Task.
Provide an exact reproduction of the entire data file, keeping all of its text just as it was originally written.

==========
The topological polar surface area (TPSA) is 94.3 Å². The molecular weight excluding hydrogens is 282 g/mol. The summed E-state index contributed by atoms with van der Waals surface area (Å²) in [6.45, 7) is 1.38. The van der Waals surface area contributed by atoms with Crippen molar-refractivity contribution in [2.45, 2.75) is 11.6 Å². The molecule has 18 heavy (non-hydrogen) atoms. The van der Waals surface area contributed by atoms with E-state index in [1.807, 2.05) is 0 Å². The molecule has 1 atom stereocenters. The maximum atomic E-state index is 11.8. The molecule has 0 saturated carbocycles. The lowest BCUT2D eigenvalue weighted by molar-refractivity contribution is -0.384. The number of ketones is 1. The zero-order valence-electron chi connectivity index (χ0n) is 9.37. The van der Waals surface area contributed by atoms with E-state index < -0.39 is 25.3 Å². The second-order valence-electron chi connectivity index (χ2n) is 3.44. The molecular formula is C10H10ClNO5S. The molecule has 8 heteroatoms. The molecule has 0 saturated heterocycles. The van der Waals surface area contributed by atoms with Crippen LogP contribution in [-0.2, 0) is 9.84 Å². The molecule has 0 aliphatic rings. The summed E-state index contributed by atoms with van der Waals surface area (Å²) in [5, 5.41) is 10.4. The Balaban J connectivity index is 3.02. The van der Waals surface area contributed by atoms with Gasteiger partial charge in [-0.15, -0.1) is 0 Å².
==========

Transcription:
The topological polar surface area (TPSA) is 94.3 Å². The molecular weight excluding hydrogens is 282 g/mol. The summed E-state index contributed by atoms with van der Waals surface area (Å²) in [6.45, 7) is 1.38. The van der Waals surface area contributed by atoms with Crippen molar-refractivity contribution in [2.45, 2.75) is 11.6 Å². The molecule has 18 heavy (non-hydrogen) atoms. The van der Waals surface area contributed by atoms with E-state index in [1.807, 2.05) is 0 Å². The molecule has 1 atom stereocenters. The maximum atomic E-state index is 11.8. The molecule has 0 saturated carbocycles. The lowest BCUT2D eigenvalue weighted by molar-refractivity contribution is -0.384. The number of ketones is 1. The zero-order valence-electron chi connectivity index (χ0n) is 9.37. The van der Waals surface area contributed by atoms with E-state index < -0.39 is 25.3 Å². The second-order valence-electron chi connectivity index (χ2n) is 3.44. The molecular formula is C10H10ClNO5S. The molecule has 8 heteroatoms. The molecule has 0 saturated heterocycles. The van der Waals surface area contributed by atoms with Crippen LogP contribution in [-0.2, 0) is 9.84 Å². The molecule has 0 aliphatic rings. The summed E-state index contributed by atoms with van der Waals surface area (Å²) in [5, 5.41) is 10.4. The Balaban J connectivity index is 3.02. The van der Waals surface area contributed by atoms with Gasteiger partial charge in [-0.15, -0.1) is 0 Å².